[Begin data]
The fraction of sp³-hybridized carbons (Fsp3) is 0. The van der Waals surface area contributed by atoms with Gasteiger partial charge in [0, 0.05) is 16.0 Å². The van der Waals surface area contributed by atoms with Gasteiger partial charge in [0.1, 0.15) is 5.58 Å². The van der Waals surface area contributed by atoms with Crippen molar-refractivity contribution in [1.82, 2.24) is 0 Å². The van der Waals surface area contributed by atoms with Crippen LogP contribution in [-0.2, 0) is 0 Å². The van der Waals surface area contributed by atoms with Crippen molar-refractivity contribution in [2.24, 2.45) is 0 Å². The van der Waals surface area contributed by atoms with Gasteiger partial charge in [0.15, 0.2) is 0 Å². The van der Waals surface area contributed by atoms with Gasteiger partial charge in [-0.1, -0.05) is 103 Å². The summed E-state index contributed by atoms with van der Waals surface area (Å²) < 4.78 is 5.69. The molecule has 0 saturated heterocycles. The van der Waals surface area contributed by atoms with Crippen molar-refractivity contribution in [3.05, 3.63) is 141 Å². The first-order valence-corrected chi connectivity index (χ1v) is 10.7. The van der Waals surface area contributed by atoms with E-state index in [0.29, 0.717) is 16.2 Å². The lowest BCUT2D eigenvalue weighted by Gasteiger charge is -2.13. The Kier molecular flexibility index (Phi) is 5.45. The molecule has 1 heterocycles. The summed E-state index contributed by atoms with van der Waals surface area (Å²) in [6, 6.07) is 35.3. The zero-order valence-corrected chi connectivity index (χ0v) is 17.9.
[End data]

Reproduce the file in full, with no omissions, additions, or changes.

The fraction of sp³-hybridized carbons (Fsp3) is 0. The van der Waals surface area contributed by atoms with Gasteiger partial charge in [0, 0.05) is 16.0 Å². The van der Waals surface area contributed by atoms with Gasteiger partial charge in [0.1, 0.15) is 5.58 Å². The van der Waals surface area contributed by atoms with Crippen molar-refractivity contribution in [1.82, 2.24) is 0 Å². The van der Waals surface area contributed by atoms with Crippen LogP contribution in [-0.2, 0) is 0 Å². The van der Waals surface area contributed by atoms with Crippen molar-refractivity contribution in [2.24, 2.45) is 0 Å². The van der Waals surface area contributed by atoms with Gasteiger partial charge in [0.15, 0.2) is 0 Å². The van der Waals surface area contributed by atoms with Gasteiger partial charge in [-0.1, -0.05) is 103 Å². The summed E-state index contributed by atoms with van der Waals surface area (Å²) < 4.78 is 5.69. The molecule has 0 saturated heterocycles. The van der Waals surface area contributed by atoms with Crippen molar-refractivity contribution in [3.05, 3.63) is 141 Å². The first-order valence-corrected chi connectivity index (χ1v) is 10.7. The van der Waals surface area contributed by atoms with E-state index in [0.29, 0.717) is 16.2 Å². The lowest BCUT2D eigenvalue weighted by Gasteiger charge is -2.13. The Kier molecular flexibility index (Phi) is 5.45. The molecule has 1 heterocycles. The summed E-state index contributed by atoms with van der Waals surface area (Å²) in [6, 6.07) is 35.3. The zero-order valence-corrected chi connectivity index (χ0v) is 17.9.